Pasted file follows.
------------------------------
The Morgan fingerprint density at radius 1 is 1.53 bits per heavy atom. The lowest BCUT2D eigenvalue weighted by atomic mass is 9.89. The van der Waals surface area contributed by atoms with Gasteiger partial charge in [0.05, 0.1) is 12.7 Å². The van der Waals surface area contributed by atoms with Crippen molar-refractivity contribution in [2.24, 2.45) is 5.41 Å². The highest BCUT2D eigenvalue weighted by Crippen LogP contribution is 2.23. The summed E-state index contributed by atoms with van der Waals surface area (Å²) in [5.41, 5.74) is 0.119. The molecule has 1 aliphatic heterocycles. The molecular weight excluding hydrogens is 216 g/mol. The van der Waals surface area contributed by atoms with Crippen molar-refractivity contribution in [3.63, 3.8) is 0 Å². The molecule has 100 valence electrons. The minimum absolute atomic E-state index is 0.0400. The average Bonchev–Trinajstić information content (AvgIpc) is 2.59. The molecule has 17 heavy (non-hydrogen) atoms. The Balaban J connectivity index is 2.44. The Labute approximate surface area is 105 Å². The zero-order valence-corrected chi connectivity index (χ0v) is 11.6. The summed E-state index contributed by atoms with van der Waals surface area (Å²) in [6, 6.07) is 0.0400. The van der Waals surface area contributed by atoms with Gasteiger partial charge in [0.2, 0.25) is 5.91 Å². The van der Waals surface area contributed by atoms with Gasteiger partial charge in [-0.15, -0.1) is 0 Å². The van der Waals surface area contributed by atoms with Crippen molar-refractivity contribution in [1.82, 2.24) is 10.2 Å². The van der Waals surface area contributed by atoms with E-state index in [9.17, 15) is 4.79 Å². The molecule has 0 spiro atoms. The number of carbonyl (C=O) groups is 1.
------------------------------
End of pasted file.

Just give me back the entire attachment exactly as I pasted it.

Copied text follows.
The Morgan fingerprint density at radius 1 is 1.53 bits per heavy atom. The lowest BCUT2D eigenvalue weighted by atomic mass is 9.89. The van der Waals surface area contributed by atoms with Gasteiger partial charge in [0.05, 0.1) is 12.7 Å². The van der Waals surface area contributed by atoms with Crippen molar-refractivity contribution in [2.24, 2.45) is 5.41 Å². The highest BCUT2D eigenvalue weighted by Crippen LogP contribution is 2.23. The summed E-state index contributed by atoms with van der Waals surface area (Å²) in [5.41, 5.74) is 0.119. The molecule has 1 aliphatic heterocycles. The molecular weight excluding hydrogens is 216 g/mol. The van der Waals surface area contributed by atoms with Crippen molar-refractivity contribution in [3.63, 3.8) is 0 Å². The molecule has 100 valence electrons. The minimum absolute atomic E-state index is 0.0400. The average Bonchev–Trinajstić information content (AvgIpc) is 2.59. The molecule has 17 heavy (non-hydrogen) atoms. The Balaban J connectivity index is 2.44. The Labute approximate surface area is 105 Å². The zero-order valence-corrected chi connectivity index (χ0v) is 11.6. The summed E-state index contributed by atoms with van der Waals surface area (Å²) in [6, 6.07) is 0.0400. The van der Waals surface area contributed by atoms with Gasteiger partial charge in [0.2, 0.25) is 5.91 Å². The van der Waals surface area contributed by atoms with Gasteiger partial charge in [-0.15, -0.1) is 0 Å². The van der Waals surface area contributed by atoms with Crippen molar-refractivity contribution in [1.82, 2.24) is 10.2 Å². The van der Waals surface area contributed by atoms with E-state index in [9.17, 15) is 4.79 Å². The molecule has 0 spiro atoms. The number of carbonyl (C=O) groups is 1.